1st Cir. Weighs in on Trademark License Rejection Split

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By Daniel Gill

Non-debtor trademark licensees aren’t entitled to keep using those trademarks when a licensor Chapter 11 debtor chooses to “reject” the contract, the U.S. Court of Appeals for the First Circuit ruled in a split decision.

The Jan. 12 opinion split with the Seventh Circuit, which has held that trademark rights don’t “vaporize” when the contract is rejected.

Tempnology LLC had a contract with Mission Product Holdings Inc., providing Mission with non-exclusive licenses to certain intellectual property rights and exclusive distribution rights to some specific products.

Tempnology filed for Chapter 11 reorganization Sept. 1, 2015, and moved to “reject” many of its executory contracts, including the agreement with Mission.

An executory contract is one for which both parties still have outstanding obligations.

Debtors may reject such contracts in order to escape overly burdensome contracts. The contracts are treated as if they were breached, and the non-debtor party would have a claim against the bankruptcy estate for damages.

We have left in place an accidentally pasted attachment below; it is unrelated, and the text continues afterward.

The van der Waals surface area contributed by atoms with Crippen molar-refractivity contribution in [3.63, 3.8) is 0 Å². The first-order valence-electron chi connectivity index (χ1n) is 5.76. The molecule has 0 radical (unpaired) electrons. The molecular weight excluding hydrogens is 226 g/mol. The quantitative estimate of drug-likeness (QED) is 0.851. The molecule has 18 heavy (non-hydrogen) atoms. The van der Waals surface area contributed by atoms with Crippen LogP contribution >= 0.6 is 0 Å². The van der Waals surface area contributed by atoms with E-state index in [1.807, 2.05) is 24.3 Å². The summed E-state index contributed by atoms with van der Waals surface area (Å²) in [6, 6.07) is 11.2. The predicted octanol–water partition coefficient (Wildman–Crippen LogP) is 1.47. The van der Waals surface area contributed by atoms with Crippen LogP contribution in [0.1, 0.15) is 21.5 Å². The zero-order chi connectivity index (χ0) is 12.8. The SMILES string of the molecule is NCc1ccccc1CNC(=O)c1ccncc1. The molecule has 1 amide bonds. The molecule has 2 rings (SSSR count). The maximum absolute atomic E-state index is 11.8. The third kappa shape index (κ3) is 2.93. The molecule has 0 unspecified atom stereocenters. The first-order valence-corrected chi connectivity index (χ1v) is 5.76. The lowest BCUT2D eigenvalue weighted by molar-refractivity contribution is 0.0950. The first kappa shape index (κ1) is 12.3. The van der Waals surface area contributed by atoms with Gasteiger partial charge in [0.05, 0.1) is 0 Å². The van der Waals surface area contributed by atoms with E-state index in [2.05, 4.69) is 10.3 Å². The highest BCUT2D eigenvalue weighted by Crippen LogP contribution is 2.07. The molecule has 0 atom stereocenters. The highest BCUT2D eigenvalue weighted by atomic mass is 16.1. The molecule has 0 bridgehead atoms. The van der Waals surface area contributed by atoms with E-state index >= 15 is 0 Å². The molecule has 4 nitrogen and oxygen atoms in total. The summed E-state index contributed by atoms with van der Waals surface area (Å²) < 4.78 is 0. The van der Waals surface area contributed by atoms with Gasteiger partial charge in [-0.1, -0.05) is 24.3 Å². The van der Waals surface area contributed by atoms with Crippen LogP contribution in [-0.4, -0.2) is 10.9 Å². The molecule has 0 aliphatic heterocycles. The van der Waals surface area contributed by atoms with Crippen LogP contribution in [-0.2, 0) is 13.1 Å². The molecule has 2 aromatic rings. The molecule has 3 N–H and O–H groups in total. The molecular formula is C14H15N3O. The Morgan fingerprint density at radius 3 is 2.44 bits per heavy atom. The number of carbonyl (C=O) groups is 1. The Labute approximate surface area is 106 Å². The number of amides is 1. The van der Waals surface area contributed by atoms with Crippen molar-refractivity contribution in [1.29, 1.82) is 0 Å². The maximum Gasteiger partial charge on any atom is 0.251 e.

But for contracts licensing certain intellectual property rights, non-debtor licensees can elect to continue to use the licenses in accordance with non-bankruptcy law.

Tempnology sought a declaration that Mission’s right to use the trademark and the exclusive distribution agreement were terminated.

The First Circuit held that they were. It expressly rejected a decision by the Seventh Circuit, which held that trademark rights could survive rejection of the contract.

The Bankruptcy Code’s definition of intellectual property doesn’t include trademarks, the court held. Congress intended to exclude trademarks from Bankruptcy Code Section 365(n) because trademark licensors have a continuing obligation to monitor the exercise of their trademarks.

Judge Juan R. Torruella dissented, arguing the legislative history indicated that Congress had intended the bankruptcy courts to come up with an equitable solution to such problems.

Judge William J. Kayatta Jr. wrote for the majority, and was joined by Judge Sandra L. Lynch.

Robert J. Keach, Portland, Maine, represented Tempnology. Lee A. Harrington, Boston, represented Mission.

The case is Mission Prod. Holdings, Inc. v. Tempnology, LLC (In re Tempnology, LLC) , 2018 BL 11707, 1st Cir., No. 16-9016, 1/12/18 .

To contact the reporter on this story: Daniel Gill in Washington at dgill@bloomberglaw.com

To contact the editor responsible for this story: Jay Horowitz at jhorowitz@bloomberglaw.com

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